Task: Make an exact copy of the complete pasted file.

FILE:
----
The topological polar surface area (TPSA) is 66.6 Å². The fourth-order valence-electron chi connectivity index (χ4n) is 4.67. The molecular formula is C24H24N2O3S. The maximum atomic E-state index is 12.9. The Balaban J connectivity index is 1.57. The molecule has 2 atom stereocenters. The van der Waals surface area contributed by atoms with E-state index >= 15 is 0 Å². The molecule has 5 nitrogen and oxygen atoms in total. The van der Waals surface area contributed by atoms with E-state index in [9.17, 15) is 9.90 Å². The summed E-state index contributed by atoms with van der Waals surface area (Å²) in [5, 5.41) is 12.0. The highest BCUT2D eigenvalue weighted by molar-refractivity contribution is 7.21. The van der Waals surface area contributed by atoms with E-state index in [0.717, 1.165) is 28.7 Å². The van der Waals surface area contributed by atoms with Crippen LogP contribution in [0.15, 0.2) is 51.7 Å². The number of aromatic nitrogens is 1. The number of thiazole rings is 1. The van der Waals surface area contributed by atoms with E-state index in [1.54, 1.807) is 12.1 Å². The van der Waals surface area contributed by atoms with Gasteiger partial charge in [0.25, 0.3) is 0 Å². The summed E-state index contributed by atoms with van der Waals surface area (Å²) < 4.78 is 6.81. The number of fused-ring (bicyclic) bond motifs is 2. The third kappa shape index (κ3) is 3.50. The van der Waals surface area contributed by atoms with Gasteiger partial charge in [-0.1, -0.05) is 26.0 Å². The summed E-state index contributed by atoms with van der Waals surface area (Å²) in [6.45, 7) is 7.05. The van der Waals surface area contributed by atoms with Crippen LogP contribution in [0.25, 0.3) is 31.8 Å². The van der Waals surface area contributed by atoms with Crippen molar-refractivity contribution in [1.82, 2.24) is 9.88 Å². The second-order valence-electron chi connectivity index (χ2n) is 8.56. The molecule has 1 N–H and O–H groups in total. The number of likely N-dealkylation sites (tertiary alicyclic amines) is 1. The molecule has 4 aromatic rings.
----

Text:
The topological polar surface area (TPSA) is 66.6 Å². The fourth-order valence-electron chi connectivity index (χ4n) is 4.67. The molecular formula is C24H24N2O3S. The maximum atomic E-state index is 12.9. The Balaban J connectivity index is 1.57. The molecule has 2 atom stereocenters. The van der Waals surface area contributed by atoms with E-state index >= 15 is 0 Å². The molecule has 5 nitrogen and oxygen atoms in total. The van der Waals surface area contributed by atoms with E-state index in [9.17, 15) is 9.90 Å². The summed E-state index contributed by atoms with van der Waals surface area (Å²) in [5, 5.41) is 12.0. The highest BCUT2D eigenvalue weighted by molar-refractivity contribution is 7.21. The van der Waals surface area contributed by atoms with E-state index in [0.717, 1.165) is 28.7 Å². The van der Waals surface area contributed by atoms with Crippen LogP contribution in [0.15, 0.2) is 51.7 Å². The number of aromatic nitrogens is 1. The number of thiazole rings is 1. The van der Waals surface area contributed by atoms with E-state index in [1.54, 1.807) is 12.1 Å². The van der Waals surface area contributed by atoms with Gasteiger partial charge in [0.25, 0.3) is 0 Å². The summed E-state index contributed by atoms with van der Waals surface area (Å²) < 4.78 is 6.81. The number of fused-ring (bicyclic) bond motifs is 2. The third kappa shape index (κ3) is 3.50. The van der Waals surface area contributed by atoms with Gasteiger partial charge in [-0.1, -0.05) is 26.0 Å². The summed E-state index contributed by atoms with van der Waals surface area (Å²) in [6.45, 7) is 7.05. The van der Waals surface area contributed by atoms with Crippen LogP contribution in [0.25, 0.3) is 31.8 Å². The van der Waals surface area contributed by atoms with Crippen molar-refractivity contribution in [1.82, 2.24) is 9.88 Å². The second-order valence-electron chi connectivity index (χ2n) is 8.56. The molecule has 1 N–H and O–H groups in total. The number of likely N-dealkylation sites (tertiary alicyclic amines) is 1. The molecule has 4 aromatic rings.